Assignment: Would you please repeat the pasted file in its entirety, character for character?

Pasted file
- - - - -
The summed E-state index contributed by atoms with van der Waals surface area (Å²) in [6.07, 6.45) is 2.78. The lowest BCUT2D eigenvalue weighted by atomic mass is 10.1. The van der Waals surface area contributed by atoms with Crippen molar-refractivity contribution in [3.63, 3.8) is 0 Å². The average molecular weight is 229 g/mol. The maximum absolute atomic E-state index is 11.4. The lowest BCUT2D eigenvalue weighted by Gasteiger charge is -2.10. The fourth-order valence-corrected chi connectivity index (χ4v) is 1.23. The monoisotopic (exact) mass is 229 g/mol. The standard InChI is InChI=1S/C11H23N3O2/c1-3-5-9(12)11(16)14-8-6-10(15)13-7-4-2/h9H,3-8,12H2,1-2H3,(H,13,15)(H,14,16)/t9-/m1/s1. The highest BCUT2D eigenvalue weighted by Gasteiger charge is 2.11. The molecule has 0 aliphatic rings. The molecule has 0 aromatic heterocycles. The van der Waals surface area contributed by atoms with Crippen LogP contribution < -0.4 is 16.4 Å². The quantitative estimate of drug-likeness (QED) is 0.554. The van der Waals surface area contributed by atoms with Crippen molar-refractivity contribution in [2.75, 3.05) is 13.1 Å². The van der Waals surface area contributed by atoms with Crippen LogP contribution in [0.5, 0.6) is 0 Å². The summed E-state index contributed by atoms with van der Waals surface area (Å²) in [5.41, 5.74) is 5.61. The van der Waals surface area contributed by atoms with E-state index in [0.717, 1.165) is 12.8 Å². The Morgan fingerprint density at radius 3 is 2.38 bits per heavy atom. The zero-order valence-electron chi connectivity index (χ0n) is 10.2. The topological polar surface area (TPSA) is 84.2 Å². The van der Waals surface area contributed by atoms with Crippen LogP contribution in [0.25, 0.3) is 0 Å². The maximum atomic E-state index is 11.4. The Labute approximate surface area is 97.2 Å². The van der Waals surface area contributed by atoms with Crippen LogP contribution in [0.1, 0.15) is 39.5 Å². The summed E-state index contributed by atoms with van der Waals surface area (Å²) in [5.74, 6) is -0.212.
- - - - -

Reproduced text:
The summed E-state index contributed by atoms with van der Waals surface area (Å²) in [6.07, 6.45) is 2.78. The lowest BCUT2D eigenvalue weighted by atomic mass is 10.1. The van der Waals surface area contributed by atoms with Crippen molar-refractivity contribution in [3.63, 3.8) is 0 Å². The average molecular weight is 229 g/mol. The maximum absolute atomic E-state index is 11.4. The lowest BCUT2D eigenvalue weighted by Gasteiger charge is -2.10. The fourth-order valence-corrected chi connectivity index (χ4v) is 1.23. The monoisotopic (exact) mass is 229 g/mol. The standard InChI is InChI=1S/C11H23N3O2/c1-3-5-9(12)11(16)14-8-6-10(15)13-7-4-2/h9H,3-8,12H2,1-2H3,(H,13,15)(H,14,16)/t9-/m1/s1. The highest BCUT2D eigenvalue weighted by Gasteiger charge is 2.11. The molecule has 0 aliphatic rings. The molecule has 0 aromatic heterocycles. The van der Waals surface area contributed by atoms with Crippen LogP contribution < -0.4 is 16.4 Å². The quantitative estimate of drug-likeness (QED) is 0.554. The van der Waals surface area contributed by atoms with Crippen molar-refractivity contribution in [2.75, 3.05) is 13.1 Å². The van der Waals surface area contributed by atoms with Crippen LogP contribution in [0.5, 0.6) is 0 Å². The summed E-state index contributed by atoms with van der Waals surface area (Å²) in [5.41, 5.74) is 5.61. The van der Waals surface area contributed by atoms with E-state index in [0.717, 1.165) is 12.8 Å². The Morgan fingerprint density at radius 3 is 2.38 bits per heavy atom. The zero-order valence-electron chi connectivity index (χ0n) is 10.2. The topological polar surface area (TPSA) is 84.2 Å². The van der Waals surface area contributed by atoms with Crippen LogP contribution in [0.25, 0.3) is 0 Å². The maximum atomic E-state index is 11.4. The Labute approximate surface area is 97.2 Å². The van der Waals surface area contributed by atoms with Crippen LogP contribution in [0.1, 0.15) is 39.5 Å². The summed E-state index contributed by atoms with van der Waals surface area (Å²) in [5.74, 6) is -0.212.